In case you hadn’t heard, there’s also significant debate about exactly how much support Contador received last July. While I doubt his ‘09 victory should be considered in spite of his teammates rather than because of them, winning in a less-than-ideal environment speaks well of the Spaniard’s championship savvy. On more than one occasion, he made allies when he needed them; should Contador find himself isolated at the 2010 TdF, I suspect there’ll be plenty of riders willing to make a deal.

Lance Armstrong—whom Parkin seems to hold up as the very incarnation of a certain cycling je ne sais quoi that Contador apparently lacks—has shown almost none of this nuance in his approach to racing. Armstrong’s own autobiography is rife with tales of admittedly-idiotic individualism in his early career, and observers from Daniel Coyle to Bernard Hinault have made careful note of the Texan’s black-and-white, with-me-or-against-me attitude between 1999 and 2005.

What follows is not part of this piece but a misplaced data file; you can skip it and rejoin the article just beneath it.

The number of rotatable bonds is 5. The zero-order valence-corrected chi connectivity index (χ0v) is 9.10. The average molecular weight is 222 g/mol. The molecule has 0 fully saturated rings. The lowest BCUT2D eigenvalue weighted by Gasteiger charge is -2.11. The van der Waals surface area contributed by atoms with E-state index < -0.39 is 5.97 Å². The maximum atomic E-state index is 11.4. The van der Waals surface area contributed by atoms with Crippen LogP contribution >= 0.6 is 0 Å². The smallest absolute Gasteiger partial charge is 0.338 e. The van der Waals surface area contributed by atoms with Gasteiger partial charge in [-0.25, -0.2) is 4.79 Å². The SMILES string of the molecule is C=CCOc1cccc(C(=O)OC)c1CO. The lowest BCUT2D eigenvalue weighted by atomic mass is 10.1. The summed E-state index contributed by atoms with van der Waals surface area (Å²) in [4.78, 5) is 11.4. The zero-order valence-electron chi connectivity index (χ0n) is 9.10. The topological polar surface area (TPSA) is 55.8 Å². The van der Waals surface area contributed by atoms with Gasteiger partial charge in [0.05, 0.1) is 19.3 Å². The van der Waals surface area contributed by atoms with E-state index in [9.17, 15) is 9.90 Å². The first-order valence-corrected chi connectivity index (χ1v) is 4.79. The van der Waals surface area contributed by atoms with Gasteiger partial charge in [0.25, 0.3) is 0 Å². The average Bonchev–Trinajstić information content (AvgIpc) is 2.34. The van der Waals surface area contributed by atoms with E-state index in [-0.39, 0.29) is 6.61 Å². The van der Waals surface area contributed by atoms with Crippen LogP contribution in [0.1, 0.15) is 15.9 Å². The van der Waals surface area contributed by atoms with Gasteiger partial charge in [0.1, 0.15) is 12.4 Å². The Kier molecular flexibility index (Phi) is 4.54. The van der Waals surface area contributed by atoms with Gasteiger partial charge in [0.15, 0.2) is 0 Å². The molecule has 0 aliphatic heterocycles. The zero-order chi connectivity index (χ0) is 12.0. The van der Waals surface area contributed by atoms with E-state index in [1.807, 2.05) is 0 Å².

Unless he’s referring to this hard-headed disregard for the rest of the peloton, I’m baffled as to what aspect of Armstrong’s greatness Parkin sees lacking in Contador. Nothing in the Spaniard’s career suggests any defect of pedigree, and from my perspective, a reluctance to heap praise upon your teammates is a far lesser flaw than chasing down a second-tier rider for daring to break cycling’s code of silence.

Armstrong’s personal mythology is built around overcoming adversity. But his post-cancer, pre-comeback career was a series of resounding, relatively simple, brute-force successes. Even in 2003—his narrowest and most hardest-faught win—the Texan battled to protect a lead, not overcome one. In 2010, Versus’ commentary team seems all-too-eager to restore him to the familiar role of favorite.